Fest favorite attracted 600 patrons to the L.A. Natural History Museum's Mammoth Hall.
In their only Los Angeles performance before embarking on a European tour to support their latest LP, “Odd Blood,” out Tuesday, Yeasayer — a fest favorite since garnering critical acclaim at South by South West in 2007 — attracted 600 patrons to the L.A. Natural History Museum’s Mammoth Hall, an SRO show that forced many outside the showroom to watch from afar.
With pre-sale tickets snatched up days in advance, the number of ticket holders on Friday exceeded the L.A. Fire Department’s limitations on room capacity.
The venue, with its colorful animal dioramas, was anything but traditional — apropos for a band inspired by the rhythms and music of the Middle East and Africa, and prone to running the stylistic gamut from late ’60s psychedelia to a melange of late ’80s/early ’90s influences (think George Harrison with a sitar, Duran Duran, Genesis and late work of Depeche Mode).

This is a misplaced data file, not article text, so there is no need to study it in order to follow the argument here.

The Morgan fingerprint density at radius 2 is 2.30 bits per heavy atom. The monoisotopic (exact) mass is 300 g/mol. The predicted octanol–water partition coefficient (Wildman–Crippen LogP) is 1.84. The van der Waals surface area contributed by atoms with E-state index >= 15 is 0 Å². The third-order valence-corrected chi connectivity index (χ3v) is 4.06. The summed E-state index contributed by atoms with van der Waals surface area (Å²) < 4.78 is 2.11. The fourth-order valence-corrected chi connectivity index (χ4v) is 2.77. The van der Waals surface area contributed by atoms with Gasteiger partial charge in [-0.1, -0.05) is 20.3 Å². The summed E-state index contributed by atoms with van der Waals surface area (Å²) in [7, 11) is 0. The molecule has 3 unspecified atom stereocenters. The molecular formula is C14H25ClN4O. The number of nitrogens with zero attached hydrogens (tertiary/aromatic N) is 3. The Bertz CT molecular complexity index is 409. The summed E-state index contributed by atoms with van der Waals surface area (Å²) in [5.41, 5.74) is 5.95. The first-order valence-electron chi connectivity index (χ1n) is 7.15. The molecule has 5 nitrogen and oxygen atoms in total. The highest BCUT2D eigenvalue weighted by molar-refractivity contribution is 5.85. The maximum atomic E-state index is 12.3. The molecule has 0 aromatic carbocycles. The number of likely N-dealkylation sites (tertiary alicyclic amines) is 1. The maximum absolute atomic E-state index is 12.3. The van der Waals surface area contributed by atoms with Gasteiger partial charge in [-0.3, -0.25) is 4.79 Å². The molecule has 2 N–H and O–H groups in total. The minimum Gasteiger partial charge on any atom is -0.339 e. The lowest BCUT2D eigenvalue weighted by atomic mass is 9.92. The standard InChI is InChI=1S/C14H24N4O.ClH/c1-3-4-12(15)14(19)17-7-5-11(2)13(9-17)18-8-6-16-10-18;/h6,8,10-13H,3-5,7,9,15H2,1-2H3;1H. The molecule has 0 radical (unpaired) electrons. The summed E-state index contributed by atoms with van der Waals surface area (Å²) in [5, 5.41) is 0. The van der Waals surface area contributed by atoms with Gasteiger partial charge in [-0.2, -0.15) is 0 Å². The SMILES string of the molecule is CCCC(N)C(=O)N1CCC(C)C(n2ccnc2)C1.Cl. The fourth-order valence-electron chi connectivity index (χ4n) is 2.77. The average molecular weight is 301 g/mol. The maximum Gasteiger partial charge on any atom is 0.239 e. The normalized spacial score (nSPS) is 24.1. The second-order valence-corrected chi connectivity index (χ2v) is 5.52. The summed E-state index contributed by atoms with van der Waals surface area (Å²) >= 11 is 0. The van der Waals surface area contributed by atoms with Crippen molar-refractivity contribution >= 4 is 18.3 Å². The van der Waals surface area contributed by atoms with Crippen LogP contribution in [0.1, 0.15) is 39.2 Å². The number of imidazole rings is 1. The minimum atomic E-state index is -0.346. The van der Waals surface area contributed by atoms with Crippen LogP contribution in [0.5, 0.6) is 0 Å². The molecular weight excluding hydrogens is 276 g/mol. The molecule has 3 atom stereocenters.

With an arsenal of guitars, bass, drums and keyboards, Yeasayer covered relatively expansive musical territory. This curious crossbreeding and intermingling of periods and styles held its own fascination, making up for occasional moments of intrusive feedback during the show, most notably throughout the second song of the evening, “Madder Red.” Technical glitches continued until, just before launching into its ninth song of the set, “O.N.E.,” the band announced that their monitors were down and they were “flying blind” on the hardly visible stage.
Despite such setbacks, the group’s daring is not without its charm, choosing to remix most of its work without compromising the rare ambient flair for which its known.
Favoring their new album, Yeasayer plowed through 11 tracks with little talk and no encore. They’ll complete the North American leg of their tour beginning in April, returning to California for Coachella April 16. Also appearing at New York ‘s Bowery Ballroom on Feb. 8.